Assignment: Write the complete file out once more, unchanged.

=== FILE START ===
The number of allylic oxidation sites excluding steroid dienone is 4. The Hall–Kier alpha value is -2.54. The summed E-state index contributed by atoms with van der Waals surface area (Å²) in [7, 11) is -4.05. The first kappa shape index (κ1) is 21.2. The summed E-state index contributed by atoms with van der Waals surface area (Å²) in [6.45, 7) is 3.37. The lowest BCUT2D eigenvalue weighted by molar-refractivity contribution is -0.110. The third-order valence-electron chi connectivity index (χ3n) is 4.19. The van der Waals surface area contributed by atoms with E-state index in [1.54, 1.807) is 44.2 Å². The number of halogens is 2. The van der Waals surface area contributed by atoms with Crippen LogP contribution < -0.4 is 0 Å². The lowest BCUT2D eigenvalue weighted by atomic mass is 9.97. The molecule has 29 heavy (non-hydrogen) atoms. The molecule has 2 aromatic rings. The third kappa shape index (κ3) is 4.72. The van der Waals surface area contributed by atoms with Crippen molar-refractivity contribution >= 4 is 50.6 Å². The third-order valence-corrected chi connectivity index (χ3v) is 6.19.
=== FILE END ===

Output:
The number of allylic oxidation sites excluding steroid dienone is 4. The Hall–Kier alpha value is -2.54. The summed E-state index contributed by atoms with van der Waals surface area (Å²) in [7, 11) is -4.05. The first kappa shape index (κ1) is 21.2. The summed E-state index contributed by atoms with van der Waals surface area (Å²) in [6.45, 7) is 3.37. The lowest BCUT2D eigenvalue weighted by molar-refractivity contribution is -0.110. The third-order valence-electron chi connectivity index (χ3n) is 4.19. The van der Waals surface area contributed by atoms with E-state index in [1.54, 1.807) is 44.2 Å². The number of halogens is 2. The van der Waals surface area contributed by atoms with Crippen LogP contribution < -0.4 is 0 Å². The lowest BCUT2D eigenvalue weighted by atomic mass is 9.97. The molecule has 29 heavy (non-hydrogen) atoms. The molecule has 2 aromatic rings. The third kappa shape index (κ3) is 4.72. The van der Waals surface area contributed by atoms with Crippen molar-refractivity contribution >= 4 is 50.6 Å². The third-order valence-corrected chi connectivity index (χ3v) is 6.19.